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Foot: keratoma

pequis

Introduction

  • Cause: abnormal keratinization of hoof wall Hoof: keratoma 01due to either hyperplasia or benign neoplasia.
  • Signs: lameness Musculoskeletal: gait evaluation due to pressure on sensitive laminae, distal phalanx and other deeper structures in the foot; irregularity of white line, misshapen hoof wall at toe, quarters or sole Foot / shoe: examination; may be fistulous tract(s) with secondary bacterial infection. Some cases show no external evidence (radiographic changes can be seen in the pedal bone).
  • Diagnosis: lameness examination, radiography Forelimb: radiography Distal phalanx: normal - DPrPaDiO radiograph- locally increased density of hoof wall, loss of density in third phalanx. Characteristic pressure atrophy of P3 adjacent to keratoma and also change in white line at that point. CT/MRI is useful to help achieve diagnosis and pre-surgical planning.
  • Treatment: surgery - to remove growth Hoof: keratoma 02 - pathology; protect hoof afterwards with bandaging and shoe (repair hoof wall defect with prosthetic material Hoof: repair 03 - filling defectHoof: repair 05 - defect filled).
  • Prognosis: guarded - may recur if incompletely excised.
Print off the Owner factsheets on Caring for your horse's feet and Keratoma - foot tumour to give to your clients.

Pathogenesis

Etiology

  • Aberrant keratin mass(es) that originate from the coronary band.
  • Caused by chronic irritation of laminae as a result of injury or infection, or a form of benign neoplasia.

Specific

  • Injury.
  • Infection.
  • Foreign body.

Pathophysiology

  • Some controversy exists in the literature regarding the precise etiology and pathophysiology of keratomas.
  • There is an abnormal proliferation or hyperplasia of keratinized tissue on the inner surface of the hoof wall (epidermal horn-producing cells) usually at the coronary band (stratum germinativum). Very occasionally they can originate further down the inner hoof wall or from the sole. The cause is not always clear but includes chronic irritation of laminae as a result of injury or infection, or benign neoplastic proliferation.
  • Commonly originates near coronary band and, as the abnormal horn tubules grow distally towards the toe, can extend to solar surface of foot at the white line.
  • Usually found at toe, or occasionally quarter, of foot from coronary band to sole or anywhere in between.
  • Lameness is due to enlarging keratoma in confined space between inner hoof wall and P3 exerting pressure on sensitive laminae and underlying P3; initially intermittent but progressively persistent and worsening.
  • Abnormal hoof growth → bulge in hoof wall, often starting at coronary band; focal thickening or inward deviation of white line of hoof.
  • Occasionally the core is necrotic or there is secondary bacterial infection allowed into the foot around the mass → purulent exudate at coronary band or sole - chronic or with intermittent flare-ups.
  • Chronic discharging tracts may form at the coronary band that can be confused with septic white line disease Foot: white line disease, subsolar abscesses Foot: subsolar abscess / infection or quittor Foot: lateral cartilage inflammation (quittor).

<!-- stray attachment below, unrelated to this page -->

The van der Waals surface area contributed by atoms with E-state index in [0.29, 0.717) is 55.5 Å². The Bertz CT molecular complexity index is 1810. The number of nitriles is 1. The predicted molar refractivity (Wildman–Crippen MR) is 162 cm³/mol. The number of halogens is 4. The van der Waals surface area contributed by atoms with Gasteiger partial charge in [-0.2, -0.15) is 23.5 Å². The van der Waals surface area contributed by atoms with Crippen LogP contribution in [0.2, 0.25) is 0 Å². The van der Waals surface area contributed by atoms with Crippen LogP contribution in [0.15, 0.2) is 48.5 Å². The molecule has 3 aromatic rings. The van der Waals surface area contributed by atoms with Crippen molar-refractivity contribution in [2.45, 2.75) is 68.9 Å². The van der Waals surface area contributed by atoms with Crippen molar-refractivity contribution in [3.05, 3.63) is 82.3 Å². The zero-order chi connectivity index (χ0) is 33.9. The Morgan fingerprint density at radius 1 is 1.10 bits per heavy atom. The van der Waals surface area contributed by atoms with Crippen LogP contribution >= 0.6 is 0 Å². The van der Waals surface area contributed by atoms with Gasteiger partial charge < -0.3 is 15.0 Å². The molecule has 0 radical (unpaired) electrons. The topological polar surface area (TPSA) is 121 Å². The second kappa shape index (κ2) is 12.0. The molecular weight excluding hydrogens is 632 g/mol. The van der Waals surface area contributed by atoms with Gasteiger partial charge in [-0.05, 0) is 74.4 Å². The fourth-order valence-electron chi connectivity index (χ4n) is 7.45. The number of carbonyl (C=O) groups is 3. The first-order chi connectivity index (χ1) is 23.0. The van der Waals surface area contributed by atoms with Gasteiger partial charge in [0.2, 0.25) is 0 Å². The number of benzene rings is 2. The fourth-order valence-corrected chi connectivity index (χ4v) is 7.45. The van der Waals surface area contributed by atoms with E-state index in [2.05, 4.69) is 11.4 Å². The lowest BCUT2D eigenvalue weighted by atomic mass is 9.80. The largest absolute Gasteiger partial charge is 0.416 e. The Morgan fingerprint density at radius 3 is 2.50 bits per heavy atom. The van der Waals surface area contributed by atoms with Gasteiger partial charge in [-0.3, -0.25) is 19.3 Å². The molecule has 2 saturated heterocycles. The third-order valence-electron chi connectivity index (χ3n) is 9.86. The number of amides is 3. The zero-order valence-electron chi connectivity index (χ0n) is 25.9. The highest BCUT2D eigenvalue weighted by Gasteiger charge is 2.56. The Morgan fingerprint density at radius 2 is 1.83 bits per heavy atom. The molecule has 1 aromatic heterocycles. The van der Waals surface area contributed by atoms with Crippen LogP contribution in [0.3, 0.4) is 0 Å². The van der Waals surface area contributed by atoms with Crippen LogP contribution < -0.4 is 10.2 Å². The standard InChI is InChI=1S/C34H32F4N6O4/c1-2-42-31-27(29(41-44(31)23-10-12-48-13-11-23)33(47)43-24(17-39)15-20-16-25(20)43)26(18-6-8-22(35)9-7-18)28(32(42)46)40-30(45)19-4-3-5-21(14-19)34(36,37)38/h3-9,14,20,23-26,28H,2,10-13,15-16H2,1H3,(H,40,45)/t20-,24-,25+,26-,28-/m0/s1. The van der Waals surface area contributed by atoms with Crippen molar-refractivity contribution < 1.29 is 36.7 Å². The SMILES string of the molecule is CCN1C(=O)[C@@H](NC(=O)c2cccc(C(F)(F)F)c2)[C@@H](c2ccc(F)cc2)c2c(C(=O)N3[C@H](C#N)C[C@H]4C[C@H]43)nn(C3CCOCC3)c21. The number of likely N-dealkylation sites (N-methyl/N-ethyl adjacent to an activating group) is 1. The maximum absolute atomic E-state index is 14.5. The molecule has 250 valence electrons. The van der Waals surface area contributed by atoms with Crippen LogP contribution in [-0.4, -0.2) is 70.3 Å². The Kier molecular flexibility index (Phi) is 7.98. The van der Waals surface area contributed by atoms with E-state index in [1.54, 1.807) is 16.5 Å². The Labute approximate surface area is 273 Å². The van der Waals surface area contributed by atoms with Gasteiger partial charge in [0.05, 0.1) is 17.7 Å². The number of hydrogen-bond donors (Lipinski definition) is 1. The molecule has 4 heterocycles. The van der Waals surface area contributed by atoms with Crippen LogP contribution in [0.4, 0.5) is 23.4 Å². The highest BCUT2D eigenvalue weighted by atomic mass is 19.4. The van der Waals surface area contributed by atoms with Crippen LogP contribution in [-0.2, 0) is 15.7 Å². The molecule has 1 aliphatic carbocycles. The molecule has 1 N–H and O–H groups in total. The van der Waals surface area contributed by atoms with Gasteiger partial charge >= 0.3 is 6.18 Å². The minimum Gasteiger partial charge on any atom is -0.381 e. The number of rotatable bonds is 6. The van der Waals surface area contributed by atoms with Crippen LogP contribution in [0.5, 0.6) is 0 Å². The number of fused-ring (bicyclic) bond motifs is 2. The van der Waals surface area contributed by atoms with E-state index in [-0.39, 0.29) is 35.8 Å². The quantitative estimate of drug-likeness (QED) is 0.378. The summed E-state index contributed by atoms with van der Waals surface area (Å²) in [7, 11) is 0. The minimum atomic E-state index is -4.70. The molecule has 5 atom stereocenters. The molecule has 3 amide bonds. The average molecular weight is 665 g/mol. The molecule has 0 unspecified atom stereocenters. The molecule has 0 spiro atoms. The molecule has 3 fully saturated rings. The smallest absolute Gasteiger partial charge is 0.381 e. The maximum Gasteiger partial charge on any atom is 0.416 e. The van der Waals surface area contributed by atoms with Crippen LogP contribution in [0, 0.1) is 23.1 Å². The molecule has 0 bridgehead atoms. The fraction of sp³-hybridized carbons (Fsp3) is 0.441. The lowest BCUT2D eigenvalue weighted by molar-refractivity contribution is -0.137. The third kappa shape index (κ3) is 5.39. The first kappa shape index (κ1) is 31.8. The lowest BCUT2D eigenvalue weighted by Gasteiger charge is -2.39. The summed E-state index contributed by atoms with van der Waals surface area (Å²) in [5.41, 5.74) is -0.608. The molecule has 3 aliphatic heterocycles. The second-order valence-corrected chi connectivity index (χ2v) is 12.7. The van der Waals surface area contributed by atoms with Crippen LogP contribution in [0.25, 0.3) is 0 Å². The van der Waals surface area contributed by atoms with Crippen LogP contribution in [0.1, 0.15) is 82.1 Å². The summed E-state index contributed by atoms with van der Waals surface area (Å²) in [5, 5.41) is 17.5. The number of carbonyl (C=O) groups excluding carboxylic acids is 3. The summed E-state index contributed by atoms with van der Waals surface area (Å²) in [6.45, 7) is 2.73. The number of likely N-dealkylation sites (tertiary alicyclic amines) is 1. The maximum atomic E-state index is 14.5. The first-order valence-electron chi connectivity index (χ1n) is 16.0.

Timecourse

  • Often a prolonged history with intermittent flare-ups initially thought to be simple recurrent foot abscessation.

Diagnosis

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Treatment

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Prevention

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Outcomes

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Further Reading

Publications

Refereed papers

  • Recent references from PubMed and VetMedResource.
  • Gasiorowski J C et al (2011) Supracoronary approach for keratoma removal in horses: two cases. Equine Vet Educ 23, 489-493 VetMedResource.
  • Cullimore A & Booth T (2010) Clinical aspects of the equine foot. Part 5: Equine keratoma. UK Vet 15 (2), 11-15 VetMedResource.
  • Brounts S H, Adams S B, Vemireddi V & Holland C H (2008) A malignant glomus tumor in the foot of a horse. Equine Vet Educ 20 (1), 24-27 VetMedResource.
  • Back W, van Schie M J J & Bosch G (2007) Keratoma and its cutting edges. Equine Vet Educ 19 (6), 288-289 VetMedResource.
  • McDiarmid A (2007) Keratoma from the frog corium of a horse. Equine Vet Edu19 (6), 285-287 VetMedResource.
  • Boys Smith S J et al (2006) Complete and partial hoof wall resection for keratoma removal: post-operative complications and final outcome in 26 horses (1994-2004). Equine Vet J 38 (2), 127-133 PubMed.
  • O'Grady S E & Horne P A (2001) Lameness caused by solar keratoma: a challenging differential diagnosis. Equine Vet Educ 12, 286-291 VetMedResource.
  • Chan C C et al (1997) Treatment of keratoma in a Clydesdale horse. Vet Rec 140 (17), 453-456 PubMed.
  • Hamir A N et al (1992) Equine keratoma. J Vet Diagn Invest (1), 99-100 PubMed.
  • Seahorn T L et al (1992) Ultrasonographic imaging of a keratoma in a horse. JAVMA 200 (12), 1973-1974 PubMed.
  • Honnas C M (1991) Standing surgical procedures of the foot. Vet Clin North Am Equine Pract (3), 695-722 PubMed.
  • Berry C R et al (1991) Squamous cell carcinoma of the hoof wall in a stallion. JAVMA 199 (1), 90-92 PubMed.
  • Reeves M J et al (1989) Miscellaneous conditions of the equine foot. Vet Clin North Am Equine Pract (1), 221-242 PubMed.
  • Lloyd K C et al (1988) Keratomas in horses: 7 cases (1975-1986). JAVMA 193 (8), 967-970 PubMed.

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